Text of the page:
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Litchfield man helps interns’ careers take off | News

Sports, clubs, part-time jobs, and internships play a major role in a teenager’s high school experience.

Two years ago, two Millennium High School students landed the internship jackpot with the chance to work on planes at Phoenix Goodyear Airport.

Mike Buben bought a 1956 Cessna 172 in 2020 from Lloyd Tirrill, who owned it for 56 years. The plane had not flown for 22 years and was in a state of obvious decline. Buben swore to restore it.

He quickly recognized that the task required more help with, perhaps, students. Luckily, he stumbles upon Maddy Westcott’s Facebook page, which describes her interest in aviation.

“These young people renewed my faith in today’s youth,” Buben said. “I couldn’t be more proud of these young people. If I offered them anything, it was to give them the opportunity to be in an environment that showed them this aviation community that really wants to see them succeed.

Westcott began his internship with Buben as a senior at Millennium. Now, the 19-year-old is a freshman at ASU, pursuing a degree in professional flight, with hopes of becoming a commercial pilot.

“I’ve always been interested in travel and was looking for careers that paid well and had a good travel schedule,” Westcott said.

“There wasn’t one better than being a pilot, because you can just fly around different places yourself. My stepfather is also a pilot, and he was in the army and he was always traveling to new places.

When Westcott was approached about the internship, she admitted she was initially skeptical. Quickly, she felt comfortable with Buben.

“Working and spending time with Mike is awesome,” she said.

“He’s the kindest person, the most generous person you’ll ever meet. He’s like a universal father or grandfather. Even if you don’t know him, even if you’ve met him once, he will remember you and want to help you, no matter where you are from or who you are.

Buben even has ASU apparel courtesy of Westcott, a brown T-shirt with “ASU Dad” embroidered on the chest.

As she continued to work at the shed, Westcott brought along a friend, Aidan Holton, to help with the restoration project.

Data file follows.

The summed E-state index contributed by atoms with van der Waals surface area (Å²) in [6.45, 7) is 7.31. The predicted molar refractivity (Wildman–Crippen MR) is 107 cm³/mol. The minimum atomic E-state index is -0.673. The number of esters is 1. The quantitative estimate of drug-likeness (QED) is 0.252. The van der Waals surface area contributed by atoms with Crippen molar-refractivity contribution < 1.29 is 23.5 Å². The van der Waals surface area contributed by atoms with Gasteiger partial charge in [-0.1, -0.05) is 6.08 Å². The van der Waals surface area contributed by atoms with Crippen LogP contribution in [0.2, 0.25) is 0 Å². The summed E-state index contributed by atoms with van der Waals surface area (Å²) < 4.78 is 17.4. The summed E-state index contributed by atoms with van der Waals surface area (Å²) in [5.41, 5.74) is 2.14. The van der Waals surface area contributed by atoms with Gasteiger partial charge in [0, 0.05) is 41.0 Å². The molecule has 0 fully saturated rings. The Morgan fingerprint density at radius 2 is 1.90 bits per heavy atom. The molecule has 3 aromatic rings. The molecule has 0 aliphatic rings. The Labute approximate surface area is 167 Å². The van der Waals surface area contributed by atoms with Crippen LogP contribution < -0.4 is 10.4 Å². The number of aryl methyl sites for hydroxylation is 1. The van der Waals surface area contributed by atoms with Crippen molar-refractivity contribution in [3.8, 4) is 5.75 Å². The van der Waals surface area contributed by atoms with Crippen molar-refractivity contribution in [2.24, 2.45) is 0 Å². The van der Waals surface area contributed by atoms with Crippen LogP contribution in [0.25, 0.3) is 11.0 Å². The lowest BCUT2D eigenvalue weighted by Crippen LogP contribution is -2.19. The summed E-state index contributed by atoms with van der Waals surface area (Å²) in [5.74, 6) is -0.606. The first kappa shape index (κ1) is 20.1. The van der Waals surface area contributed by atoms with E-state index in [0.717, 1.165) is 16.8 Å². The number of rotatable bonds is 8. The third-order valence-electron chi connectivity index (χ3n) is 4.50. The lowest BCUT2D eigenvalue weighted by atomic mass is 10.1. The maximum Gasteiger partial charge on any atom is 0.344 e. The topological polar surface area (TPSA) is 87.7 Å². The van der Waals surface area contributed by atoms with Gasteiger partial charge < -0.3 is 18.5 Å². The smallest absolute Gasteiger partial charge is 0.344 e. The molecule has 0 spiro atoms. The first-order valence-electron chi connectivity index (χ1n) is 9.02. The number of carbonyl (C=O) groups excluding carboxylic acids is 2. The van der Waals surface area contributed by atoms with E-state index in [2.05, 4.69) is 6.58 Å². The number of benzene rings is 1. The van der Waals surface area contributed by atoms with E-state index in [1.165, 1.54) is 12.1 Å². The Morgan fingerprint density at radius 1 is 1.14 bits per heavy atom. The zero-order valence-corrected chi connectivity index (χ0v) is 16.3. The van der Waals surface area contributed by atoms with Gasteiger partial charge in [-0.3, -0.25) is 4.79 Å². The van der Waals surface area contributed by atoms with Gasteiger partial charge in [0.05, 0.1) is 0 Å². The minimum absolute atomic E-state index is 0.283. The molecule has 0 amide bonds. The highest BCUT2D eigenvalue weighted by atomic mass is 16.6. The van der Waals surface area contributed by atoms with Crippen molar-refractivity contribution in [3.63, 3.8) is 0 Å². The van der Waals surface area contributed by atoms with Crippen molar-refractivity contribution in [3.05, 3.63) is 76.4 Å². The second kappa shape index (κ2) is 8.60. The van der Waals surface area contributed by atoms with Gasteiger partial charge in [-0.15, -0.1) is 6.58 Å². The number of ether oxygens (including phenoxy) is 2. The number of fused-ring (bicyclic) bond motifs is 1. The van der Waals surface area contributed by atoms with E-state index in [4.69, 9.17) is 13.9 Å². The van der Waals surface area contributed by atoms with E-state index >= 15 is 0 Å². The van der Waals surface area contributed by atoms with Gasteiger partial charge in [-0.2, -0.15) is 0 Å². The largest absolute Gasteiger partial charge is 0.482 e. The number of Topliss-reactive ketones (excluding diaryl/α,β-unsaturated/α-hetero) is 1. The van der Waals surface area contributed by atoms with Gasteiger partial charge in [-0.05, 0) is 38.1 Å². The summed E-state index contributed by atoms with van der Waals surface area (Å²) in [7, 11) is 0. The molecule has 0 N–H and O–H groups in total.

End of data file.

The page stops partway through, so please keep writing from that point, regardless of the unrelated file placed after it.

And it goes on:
“It really helps me understand the basic mechanical-type things,” Holton said.

“Being here brings me back to my passions, which are mechanics, engineering and hands-on learning. That’s what I like to do, I like being a student. And I can play that role here.

As a four-year-old wrestler who was accepted into the Naval Academy, Holton said the internship helps him decompress from the stresses of preparing for life after graduation.

“It was an escape for me,” he said. “I’m super busy all the time, and although I think of it as work, when I’m here I don’t think of anything else. It’s like I’m here, and it’s very calming.

Buben allows students to work on the aircraft under his supervision. He allowed Westcott to develop his riveting skills and had Holton drill dozens of holes in the plane.

While some may be weary of letting teenagers fix a classic airplane, Buben said he has complete faith in his students.

“We can always fix it,” he said.

“It is worth it for me to give them the opportunity to do so. Even if they fail, it’s worth it to me. It builds their confidence, and because of the confidence they both possess, they aren’t afraid to do anything they’re asked to do.

Together, the three are working on what they call the “Cessna Project”. The goal was to restore the aircraft before Tirrill, its original owner, could take flight. However, Tirrill died before he had the chance.

Tirrill’s widow, Doris, was asked to partner with Buben in the Cessna’s first flight soon.

In the meantime, the team can be found most weekends in the hangar at Goodyear Airport, finalizing the restoration of the aircraft.

“This plane was bought for a reason – it’s going to stay in the family forever. Planes are going to die in my family,” Buben said. “These two, given the chance, can fly it. and learn to ride it whenever they want.”

As for the trainees, they are satisfied with the experience.

“Every time I come here I learn something else that Mike can do. His skills are very diverse,” Holton said. “He’s like a puzzle that keeps unfolding. Mike.

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